Treatment of ischaemic strokes

What is an ischaemic stroke?

An ischaemic stroke (apoplexy, cerebral stroke) is a sudden blood flow impairment in the brain. In most cases, this acute reduction in the blood flow (ischaemia) is caused by an occlusion of large cerebral arteries by a blood clot (thrombus), which is washed from the heart or the carotid arteries with the blood into the brain. Less often, an intracranial stenosis can be the cause of an ischaemic stroke (patient information: Treatment of Intracranial Stenosis).
A reduction in blood flow of this kind leads to a lack of oxygen in the affected area of the brain. As a consequence, the function of the nerves in this area of the brain is restricted. Longer lasting occlusions can cause irreversible damage to the brain cells and result in a cerebral infarction. Immediate medical treatment is therefore urgently required.

What are the consequences and dangers?
As a consequence of the acute blood flow impairment, the brain cells do not receive sufficient oxygen and nutrients, causing them to die off. This can lead to deficiencies in brain function. These can be expressed in the form of sudden painless paralysis of one side of the body, sensations of numbness, and balance, speech or sight impairments. Stroke victims are often unable to communicate. In this event, an emergency doctor must be called immediately so that the patient can be taken as quickly as possible to the nearest hospital specialised in stroke treatment. If the blood flow impairment is treated swiftly, the deficit manifestations can be partially or fully regressed; in other cases, they remain permanently. In severe cases, an ischaemic stroke can lead to coma or even death.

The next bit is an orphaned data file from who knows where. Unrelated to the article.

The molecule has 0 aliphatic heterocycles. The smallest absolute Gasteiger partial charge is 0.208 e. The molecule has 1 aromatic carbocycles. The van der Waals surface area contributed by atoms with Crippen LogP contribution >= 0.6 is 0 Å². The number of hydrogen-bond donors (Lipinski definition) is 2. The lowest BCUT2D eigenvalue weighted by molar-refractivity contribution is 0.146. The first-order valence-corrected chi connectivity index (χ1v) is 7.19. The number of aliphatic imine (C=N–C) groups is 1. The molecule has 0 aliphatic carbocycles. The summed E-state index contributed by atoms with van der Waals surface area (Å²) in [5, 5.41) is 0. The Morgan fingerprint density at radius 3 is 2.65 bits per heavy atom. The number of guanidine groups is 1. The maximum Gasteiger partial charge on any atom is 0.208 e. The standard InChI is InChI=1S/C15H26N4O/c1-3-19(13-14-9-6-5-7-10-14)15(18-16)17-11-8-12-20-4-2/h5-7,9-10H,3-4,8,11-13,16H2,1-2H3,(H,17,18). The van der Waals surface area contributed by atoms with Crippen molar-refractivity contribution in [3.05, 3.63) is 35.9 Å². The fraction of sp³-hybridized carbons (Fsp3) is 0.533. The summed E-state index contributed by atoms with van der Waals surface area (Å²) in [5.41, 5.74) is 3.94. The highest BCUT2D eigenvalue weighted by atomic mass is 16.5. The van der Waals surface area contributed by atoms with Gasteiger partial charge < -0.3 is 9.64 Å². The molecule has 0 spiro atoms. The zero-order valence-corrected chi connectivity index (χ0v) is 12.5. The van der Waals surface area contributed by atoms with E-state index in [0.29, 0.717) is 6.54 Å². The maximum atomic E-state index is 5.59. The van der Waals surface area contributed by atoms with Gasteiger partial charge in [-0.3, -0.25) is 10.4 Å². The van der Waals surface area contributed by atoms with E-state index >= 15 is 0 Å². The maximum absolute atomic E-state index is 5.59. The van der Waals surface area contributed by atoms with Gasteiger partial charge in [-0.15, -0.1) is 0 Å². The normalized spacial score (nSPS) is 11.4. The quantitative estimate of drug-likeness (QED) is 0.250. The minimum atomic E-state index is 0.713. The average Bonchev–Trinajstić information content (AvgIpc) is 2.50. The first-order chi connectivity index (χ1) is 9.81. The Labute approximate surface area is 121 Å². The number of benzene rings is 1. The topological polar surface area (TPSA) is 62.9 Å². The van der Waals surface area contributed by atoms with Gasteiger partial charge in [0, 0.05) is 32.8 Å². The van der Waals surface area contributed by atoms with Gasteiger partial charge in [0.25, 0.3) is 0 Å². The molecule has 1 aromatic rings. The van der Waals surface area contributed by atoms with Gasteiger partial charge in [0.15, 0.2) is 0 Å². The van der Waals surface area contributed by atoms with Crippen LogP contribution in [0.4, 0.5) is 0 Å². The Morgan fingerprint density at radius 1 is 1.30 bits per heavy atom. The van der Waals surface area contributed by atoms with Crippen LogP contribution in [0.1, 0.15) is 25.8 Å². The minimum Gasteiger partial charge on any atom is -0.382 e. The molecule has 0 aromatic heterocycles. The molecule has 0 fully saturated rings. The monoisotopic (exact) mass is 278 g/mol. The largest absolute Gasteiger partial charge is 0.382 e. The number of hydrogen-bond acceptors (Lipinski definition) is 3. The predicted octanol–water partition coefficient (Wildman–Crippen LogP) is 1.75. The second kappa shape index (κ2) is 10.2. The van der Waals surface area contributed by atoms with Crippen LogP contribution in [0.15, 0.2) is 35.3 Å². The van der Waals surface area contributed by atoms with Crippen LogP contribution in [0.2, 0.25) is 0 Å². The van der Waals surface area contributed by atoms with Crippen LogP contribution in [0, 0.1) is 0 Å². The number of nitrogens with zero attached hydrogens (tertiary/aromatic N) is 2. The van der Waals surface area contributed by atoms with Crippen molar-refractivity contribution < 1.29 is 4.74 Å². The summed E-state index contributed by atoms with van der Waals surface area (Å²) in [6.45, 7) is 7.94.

What are the risk factors?
The risk factors for an ischaemic stroke include unhealthy habits, but circumstances that are almost or entirely beyond the control of the individual also play a part. A lifestyle characterised by a high-calorie and high-fat diet, smoking, lack of exercise and stress increases the risk, as do high blood pressure, overweight, diabetes, atrial fibrillation or coagulation dysfunction. Other factors are age and a genetic or familial predisposition.
What are the treatment options?
In the event of a stroke, it is of decisive importance to restore the brain’s blood flow as quickly as possible. The standard treatment involves the administration of a drug, which dissolves the blood clot and should reopen the vessel occlusion.
However, drug treatment is often insufficient in particularly severe cases. In these cases, the vessel can be reopened using a minimally invasive procedure. A microcatheter (thin plastic tube) is inserted, running from the groin to the vessel occlusion in the head. From this position, the thrombus is extracted from the brain with stent-like systems or catheters, thus restoring the brain’s blood flow immediately. This technique has improved considerably in recent years, with the result that the blood clot, in nearly all cases, can be removed quickly and completely from the cerebral vessel.
Summary
Ischaemic stroke is a high-risk disease to be taken seriously. In the event of a stroke, the quickest possible acute treatment in a specialist stroke unit is required. Every stroke is an emergency – every minute counts!
The treatment method deployed depends on various factors, such as the time elapsed since the stroke occurred and the location of the vessel occlusion, and is determined by the treating doctor.
The earlier the treatment, the higher the chances of the patient making a full recovery without any remaining permanent damage or limitations.

 
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